University of Maryland community members, local leaders and researchers discussed innovative strategies to further the university and state’s climate goals at the public policy school Monday morning.

The workshop — hosted by this university’s global sustainability center and the Maryland environment department — was an opportunity for attendees to reflect on the state’s ambitious goals and develop new partnerships with fresh ideas, according to Nate Hultman, the center’s founder and director.

“Let us today seize this opportunity to leverage our collective expertise, resources and energy to drive meaningful change to build a brighter, more sustainable future for Maryland,” Hultman, a professor in the public policy school, said.

Maryland’s environment secretary, Serena McIlwain, delivered the workshop’s keynote address and emphasized the state’s “aggressive” goals to combat climate change through the Climate Pollution Reduction Plan.

The plan, released in late 2023, established policies to reduce statewide greenhouse gas emissions 60 percent in 2031 and reach net-zero emissions by 2045.

Maryland is moving toward its goals and will accelerate the transition from fuel, fuel-burning vehicles and stationary equipment to efficient electric alternatives, according to McIlwain. The transition is a win-win for Marylanders, but comes with a hefty price tag of about $1 billion, she added.

“Sometimes climate change seems like a huge, insurmountable problem and sometimes we all get frustrated with all the solutions and things that we need to do, but I just want to remind everyone of the extreme progress that we’re making,” McIlwain told attendees.

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University president Darryll Pines also spoke at the event and applauded the steps taken to reduce this university’s carbon footprint.

“Climate change is a grand challenge that demands action from each one of us,” Pines said.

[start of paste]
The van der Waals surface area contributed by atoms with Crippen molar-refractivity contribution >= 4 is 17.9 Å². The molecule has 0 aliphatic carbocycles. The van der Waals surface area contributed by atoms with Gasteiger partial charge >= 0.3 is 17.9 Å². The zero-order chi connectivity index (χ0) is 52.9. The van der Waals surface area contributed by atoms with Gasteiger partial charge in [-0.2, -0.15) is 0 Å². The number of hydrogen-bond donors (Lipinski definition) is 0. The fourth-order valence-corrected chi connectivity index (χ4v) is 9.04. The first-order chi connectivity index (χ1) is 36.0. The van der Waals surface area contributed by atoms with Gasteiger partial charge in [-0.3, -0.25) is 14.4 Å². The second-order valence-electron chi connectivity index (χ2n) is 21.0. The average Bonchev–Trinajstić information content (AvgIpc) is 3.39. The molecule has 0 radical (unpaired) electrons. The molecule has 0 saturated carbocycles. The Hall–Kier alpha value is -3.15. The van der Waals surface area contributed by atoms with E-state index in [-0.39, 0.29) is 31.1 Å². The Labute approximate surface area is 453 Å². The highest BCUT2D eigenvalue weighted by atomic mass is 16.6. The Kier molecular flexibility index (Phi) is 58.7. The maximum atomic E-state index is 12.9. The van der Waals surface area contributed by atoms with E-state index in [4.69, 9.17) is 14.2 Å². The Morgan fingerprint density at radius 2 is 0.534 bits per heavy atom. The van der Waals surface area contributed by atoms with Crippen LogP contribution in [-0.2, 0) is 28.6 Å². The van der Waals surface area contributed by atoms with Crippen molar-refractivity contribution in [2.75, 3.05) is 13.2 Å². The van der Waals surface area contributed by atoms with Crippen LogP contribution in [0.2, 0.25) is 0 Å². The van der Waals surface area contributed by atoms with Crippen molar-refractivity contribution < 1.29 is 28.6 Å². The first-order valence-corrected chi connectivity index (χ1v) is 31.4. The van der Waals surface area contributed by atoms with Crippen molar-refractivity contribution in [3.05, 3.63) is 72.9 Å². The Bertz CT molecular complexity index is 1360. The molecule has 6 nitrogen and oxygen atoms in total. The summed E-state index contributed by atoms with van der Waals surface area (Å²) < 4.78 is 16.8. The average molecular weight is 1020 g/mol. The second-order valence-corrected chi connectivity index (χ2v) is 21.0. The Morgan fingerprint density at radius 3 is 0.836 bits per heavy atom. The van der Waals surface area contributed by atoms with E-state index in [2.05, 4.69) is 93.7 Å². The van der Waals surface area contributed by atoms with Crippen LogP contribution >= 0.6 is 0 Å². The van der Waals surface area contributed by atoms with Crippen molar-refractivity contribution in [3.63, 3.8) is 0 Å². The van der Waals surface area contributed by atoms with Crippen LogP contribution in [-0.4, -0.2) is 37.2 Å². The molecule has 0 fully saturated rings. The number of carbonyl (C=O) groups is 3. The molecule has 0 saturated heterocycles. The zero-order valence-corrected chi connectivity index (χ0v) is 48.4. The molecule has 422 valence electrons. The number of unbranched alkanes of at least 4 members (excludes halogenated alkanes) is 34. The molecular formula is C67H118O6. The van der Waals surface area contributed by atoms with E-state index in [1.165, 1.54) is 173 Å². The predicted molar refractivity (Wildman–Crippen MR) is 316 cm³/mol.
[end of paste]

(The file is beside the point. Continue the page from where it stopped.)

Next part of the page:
Pines confirmed Monday that this university is guaranteed to be carbon neutral by 2025. He originally made this pledge in 2021.

New policies and a growing effort to reduce carbon footprints across campus — such as installing more electric vehicle charging stations, increasing composting and recycling rates and decreasing facility electricity consumption — are helping this university meet its climate goals, Pines said.

Peggy Mothershed, the undergraduate representative on this university’s sustainability council, praised students’ ability to spur climate action nationwide.

The Student Government Association’s Sustainability Committee recently founded the Student Sustainability Summit to discuss ways to combat climate change, Mothershed, a senior environmental science and policy major, said.

Last year, more than 300 students from across the globe gathered for the virtual summit, Mothershed said. In the summit, students were able to explore solutions to climate change and sustainability, according to Mothershed.

“We don’t only hope for the future,” Mothershed said. “We are taking action now.”

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Climate leaders reflected on next steps to address climate change in Prince George’s County and Maryland during the event’s panel portion.

Kim Coble, the Maryland League of Conservation Voters’ executive director, urged attendees — specifically students — to become storytellers about the realities of climate change and emphasized the impact of individual voices.

“Take the information you are learning and talk about it in a meaningful, personal way,” Coble said. “You have a story… because your whole life is encompassed with this challenge.”

Prince George’s County environment department director Andrea Crooms implored event attendees to think about climate change by reflecting on what each person can do individually to address the problem.

“It’s important that we think about it inclusively and we think about how our neighbors can be a part of this within the larger scheme of all of the things that are important to them,” Crooms said.

Coble also highlighted the importance of voting and pressing local and state leaders for impactful climate action.

“The most effective and important action you will take if you care about climate change is to vote,” Coble said. “So learn how your elected officials are representing your views, your thoughts, your interests and climate.”